A case study of Jack (Emerson and Dearden, 2013) is a good example of this.
Ten year old Jack had very limited communication despite years of education and provision of AAC means such as signs and symbols.
Researchers have begun to consider the link between ability, as measured by I.
Q., and the presence, to varying degrees, of motor impairments (Mari et al., 2003) as well as the link between sensory-motor difficulties and the development of communication (Iverson and Wozniak, 2007).
One such intervention is the MORE (Means, Opportunities, Reasons, and Expectations) model, founded on the “least dangerous assumption,” that is assuming competence until otherwise established through long-term observation and assessment.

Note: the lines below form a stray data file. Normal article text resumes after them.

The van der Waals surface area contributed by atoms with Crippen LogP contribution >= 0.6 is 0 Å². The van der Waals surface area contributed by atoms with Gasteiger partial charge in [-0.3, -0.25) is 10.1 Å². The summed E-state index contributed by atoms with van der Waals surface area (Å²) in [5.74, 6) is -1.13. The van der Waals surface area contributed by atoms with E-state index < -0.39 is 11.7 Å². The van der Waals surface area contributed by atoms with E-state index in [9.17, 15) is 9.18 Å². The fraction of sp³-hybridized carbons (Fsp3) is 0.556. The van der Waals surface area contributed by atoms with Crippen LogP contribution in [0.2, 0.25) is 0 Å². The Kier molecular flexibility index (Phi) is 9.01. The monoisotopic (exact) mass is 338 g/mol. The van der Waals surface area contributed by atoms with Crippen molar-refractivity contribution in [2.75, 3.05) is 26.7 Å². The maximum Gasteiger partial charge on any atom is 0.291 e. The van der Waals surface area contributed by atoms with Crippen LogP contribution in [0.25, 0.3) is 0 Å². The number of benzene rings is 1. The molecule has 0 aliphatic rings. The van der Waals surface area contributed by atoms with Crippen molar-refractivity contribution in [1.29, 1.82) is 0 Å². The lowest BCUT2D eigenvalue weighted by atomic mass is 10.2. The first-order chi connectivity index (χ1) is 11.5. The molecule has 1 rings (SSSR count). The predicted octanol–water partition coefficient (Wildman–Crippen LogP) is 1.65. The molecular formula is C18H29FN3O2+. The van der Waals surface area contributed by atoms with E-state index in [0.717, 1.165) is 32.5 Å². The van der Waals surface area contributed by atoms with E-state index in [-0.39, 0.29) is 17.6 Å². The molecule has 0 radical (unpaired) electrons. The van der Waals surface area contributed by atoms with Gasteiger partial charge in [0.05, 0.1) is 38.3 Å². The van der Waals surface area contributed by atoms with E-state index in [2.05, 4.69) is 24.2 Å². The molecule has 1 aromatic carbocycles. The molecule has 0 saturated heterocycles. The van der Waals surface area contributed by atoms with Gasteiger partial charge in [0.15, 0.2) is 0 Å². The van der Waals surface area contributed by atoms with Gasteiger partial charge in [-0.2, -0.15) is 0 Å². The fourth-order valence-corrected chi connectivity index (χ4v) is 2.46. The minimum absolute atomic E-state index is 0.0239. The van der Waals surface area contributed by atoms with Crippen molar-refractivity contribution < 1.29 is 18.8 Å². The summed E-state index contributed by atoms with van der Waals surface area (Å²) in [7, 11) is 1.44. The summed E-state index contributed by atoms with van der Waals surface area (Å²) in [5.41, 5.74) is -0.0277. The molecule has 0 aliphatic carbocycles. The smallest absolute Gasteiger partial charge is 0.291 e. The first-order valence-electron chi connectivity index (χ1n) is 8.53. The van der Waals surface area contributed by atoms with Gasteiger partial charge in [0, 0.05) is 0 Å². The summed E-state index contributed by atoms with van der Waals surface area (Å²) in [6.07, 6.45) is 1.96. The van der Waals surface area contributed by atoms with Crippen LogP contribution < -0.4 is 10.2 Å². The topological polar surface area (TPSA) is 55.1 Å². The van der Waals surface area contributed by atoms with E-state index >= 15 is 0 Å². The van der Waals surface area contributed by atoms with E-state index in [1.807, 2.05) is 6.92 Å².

Studies of the motor skills of people with autism sit within the wider fields of perceptual and sensory differences (Minshew et al., 1997; Milne et al., 2002; Zwaigenbaum et al., 2005). Abilities in hand use or coordination may be demonstrated in one task, but not in another, for example when given an instruction. Variation in vocal-motor development in infant siblings of children with autism. The ensuing investigation considers what is needed for the task to be accomplished successfully (Wood et al., 1976; Vygotsky, 1978). Motor impairment in individuals with autism potentially impacts on their development in all spheres. doi: 10.1023/A:1010795219886 Pubmed Abstract | Pubmed Full Text | Cross Ref Full Text Patton, J. This paper is particularly concerned with people with severe communication impairments suggesting that recognition of the impact of motor impairments on their lives could lead to more effective interventions being developed.